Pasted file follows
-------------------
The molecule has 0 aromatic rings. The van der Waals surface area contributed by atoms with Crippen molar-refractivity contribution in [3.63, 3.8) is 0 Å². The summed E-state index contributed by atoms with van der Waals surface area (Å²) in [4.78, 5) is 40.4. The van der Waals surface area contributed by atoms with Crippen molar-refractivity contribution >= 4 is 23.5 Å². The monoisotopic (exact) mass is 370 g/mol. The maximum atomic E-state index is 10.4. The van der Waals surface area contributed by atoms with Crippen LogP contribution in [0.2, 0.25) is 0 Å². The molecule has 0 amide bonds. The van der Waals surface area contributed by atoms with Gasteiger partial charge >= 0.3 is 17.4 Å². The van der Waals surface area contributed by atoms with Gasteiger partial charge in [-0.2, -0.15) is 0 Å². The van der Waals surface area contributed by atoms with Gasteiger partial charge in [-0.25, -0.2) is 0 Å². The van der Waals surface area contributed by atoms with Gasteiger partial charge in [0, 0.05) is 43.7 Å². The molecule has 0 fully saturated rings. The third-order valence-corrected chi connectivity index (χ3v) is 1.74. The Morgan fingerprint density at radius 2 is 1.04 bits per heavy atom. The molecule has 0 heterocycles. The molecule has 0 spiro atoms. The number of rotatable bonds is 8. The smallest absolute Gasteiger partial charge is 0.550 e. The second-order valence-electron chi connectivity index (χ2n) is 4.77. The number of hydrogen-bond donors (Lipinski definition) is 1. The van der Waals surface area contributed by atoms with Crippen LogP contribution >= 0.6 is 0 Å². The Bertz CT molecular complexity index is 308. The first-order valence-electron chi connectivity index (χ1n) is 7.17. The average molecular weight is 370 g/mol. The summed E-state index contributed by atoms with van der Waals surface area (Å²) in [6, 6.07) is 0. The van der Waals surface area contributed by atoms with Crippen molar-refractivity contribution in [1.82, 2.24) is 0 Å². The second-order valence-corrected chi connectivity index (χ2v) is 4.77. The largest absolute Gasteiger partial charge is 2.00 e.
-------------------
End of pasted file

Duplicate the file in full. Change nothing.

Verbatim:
The molecule has 0 aromatic rings. The van der Waals surface area contributed by atoms with Crippen molar-refractivity contribution in [3.63, 3.8) is 0 Å². The summed E-state index contributed by atoms with van der Waals surface area (Å²) in [4.78, 5) is 40.4. The van der Waals surface area contributed by atoms with Crippen molar-refractivity contribution >= 4 is 23.5 Å². The monoisotopic (exact) mass is 370 g/mol. The maximum atomic E-state index is 10.4. The van der Waals surface area contributed by atoms with Crippen LogP contribution in [0.2, 0.25) is 0 Å². The molecule has 0 amide bonds. The van der Waals surface area contributed by atoms with Gasteiger partial charge >= 0.3 is 17.4 Å². The van der Waals surface area contributed by atoms with Gasteiger partial charge in [-0.2, -0.15) is 0 Å². The van der Waals surface area contributed by atoms with Gasteiger partial charge in [-0.25, -0.2) is 0 Å². The van der Waals surface area contributed by atoms with Gasteiger partial charge in [0, 0.05) is 43.7 Å². The molecule has 0 fully saturated rings. The third-order valence-corrected chi connectivity index (χ3v) is 1.74. The Morgan fingerprint density at radius 2 is 1.04 bits per heavy atom. The molecule has 0 heterocycles. The molecule has 0 spiro atoms. The number of rotatable bonds is 8. The smallest absolute Gasteiger partial charge is 0.550 e. The second-order valence-electron chi connectivity index (χ2n) is 4.77. The number of hydrogen-bond donors (Lipinski definition) is 1. The van der Waals surface area contributed by atoms with Crippen LogP contribution >= 0.6 is 0 Å². The Bertz CT molecular complexity index is 308. The first-order valence-electron chi connectivity index (χ1n) is 7.17. The average molecular weight is 370 g/mol. The summed E-state index contributed by atoms with van der Waals surface area (Å²) in [6, 6.07) is 0. The van der Waals surface area contributed by atoms with Crippen molar-refractivity contribution in [1.82, 2.24) is 0 Å². The second-order valence-corrected chi connectivity index (χ2v) is 4.77. The largest absolute Gasteiger partial charge is 2.00 e.